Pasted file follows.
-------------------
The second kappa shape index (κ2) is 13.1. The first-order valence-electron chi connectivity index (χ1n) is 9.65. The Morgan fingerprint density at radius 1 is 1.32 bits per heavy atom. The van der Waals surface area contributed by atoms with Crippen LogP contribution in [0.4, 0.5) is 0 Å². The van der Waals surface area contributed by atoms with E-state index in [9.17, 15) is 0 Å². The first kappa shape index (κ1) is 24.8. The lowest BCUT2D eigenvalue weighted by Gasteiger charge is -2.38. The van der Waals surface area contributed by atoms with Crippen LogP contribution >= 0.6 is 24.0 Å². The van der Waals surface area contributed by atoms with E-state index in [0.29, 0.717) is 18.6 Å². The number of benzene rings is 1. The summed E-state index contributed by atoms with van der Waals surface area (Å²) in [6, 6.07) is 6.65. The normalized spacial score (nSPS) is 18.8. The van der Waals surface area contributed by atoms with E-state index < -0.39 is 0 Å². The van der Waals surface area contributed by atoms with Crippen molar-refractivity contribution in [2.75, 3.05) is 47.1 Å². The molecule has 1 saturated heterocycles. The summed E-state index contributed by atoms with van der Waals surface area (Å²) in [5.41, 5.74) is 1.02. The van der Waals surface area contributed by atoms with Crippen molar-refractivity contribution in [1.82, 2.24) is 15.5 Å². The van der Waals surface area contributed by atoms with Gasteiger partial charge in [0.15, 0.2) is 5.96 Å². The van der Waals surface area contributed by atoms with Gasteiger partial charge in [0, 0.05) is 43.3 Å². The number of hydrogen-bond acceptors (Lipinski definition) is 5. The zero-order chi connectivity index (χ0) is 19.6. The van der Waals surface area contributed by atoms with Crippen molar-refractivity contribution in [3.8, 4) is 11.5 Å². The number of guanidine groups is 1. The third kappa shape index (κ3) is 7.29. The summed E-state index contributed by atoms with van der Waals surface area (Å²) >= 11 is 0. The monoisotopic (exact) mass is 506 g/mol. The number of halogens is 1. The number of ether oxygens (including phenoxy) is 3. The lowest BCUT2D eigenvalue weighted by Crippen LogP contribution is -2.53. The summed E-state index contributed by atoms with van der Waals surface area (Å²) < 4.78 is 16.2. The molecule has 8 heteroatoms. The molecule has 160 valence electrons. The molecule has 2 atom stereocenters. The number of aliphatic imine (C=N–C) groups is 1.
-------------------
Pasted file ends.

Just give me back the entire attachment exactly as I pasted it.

The second kappa shape index (κ2) is 13.1. The first-order valence-electron chi connectivity index (χ1n) is 9.65. The Morgan fingerprint density at radius 1 is 1.32 bits per heavy atom. The van der Waals surface area contributed by atoms with Crippen LogP contribution in [0.4, 0.5) is 0 Å². The van der Waals surface area contributed by atoms with E-state index in [9.17, 15) is 0 Å². The first kappa shape index (κ1) is 24.8. The lowest BCUT2D eigenvalue weighted by Gasteiger charge is -2.38. The van der Waals surface area contributed by atoms with Crippen LogP contribution >= 0.6 is 24.0 Å². The van der Waals surface area contributed by atoms with E-state index in [0.29, 0.717) is 18.6 Å². The number of benzene rings is 1. The summed E-state index contributed by atoms with van der Waals surface area (Å²) in [6, 6.07) is 6.65. The normalized spacial score (nSPS) is 18.8. The van der Waals surface area contributed by atoms with E-state index < -0.39 is 0 Å². The van der Waals surface area contributed by atoms with Crippen molar-refractivity contribution in [2.75, 3.05) is 47.1 Å². The molecule has 1 saturated heterocycles. The summed E-state index contributed by atoms with van der Waals surface area (Å²) in [5.41, 5.74) is 1.02. The van der Waals surface area contributed by atoms with Crippen molar-refractivity contribution in [1.82, 2.24) is 15.5 Å². The van der Waals surface area contributed by atoms with Gasteiger partial charge in [0.15, 0.2) is 5.96 Å². The van der Waals surface area contributed by atoms with Gasteiger partial charge in [0, 0.05) is 43.3 Å². The number of hydrogen-bond acceptors (Lipinski definition) is 5. The zero-order chi connectivity index (χ0) is 19.6. The van der Waals surface area contributed by atoms with Crippen molar-refractivity contribution in [3.8, 4) is 11.5 Å². The number of guanidine groups is 1. The third kappa shape index (κ3) is 7.29. The summed E-state index contributed by atoms with van der Waals surface area (Å²) >= 11 is 0. The monoisotopic (exact) mass is 506 g/mol. The number of halogens is 1. The number of ether oxygens (including phenoxy) is 3. The lowest BCUT2D eigenvalue weighted by Crippen LogP contribution is -2.53. The summed E-state index contributed by atoms with van der Waals surface area (Å²) < 4.78 is 16.2. The molecule has 8 heteroatoms. The molecule has 160 valence electrons. The molecule has 2 atom stereocenters. The number of aliphatic imine (C=N–C) groups is 1.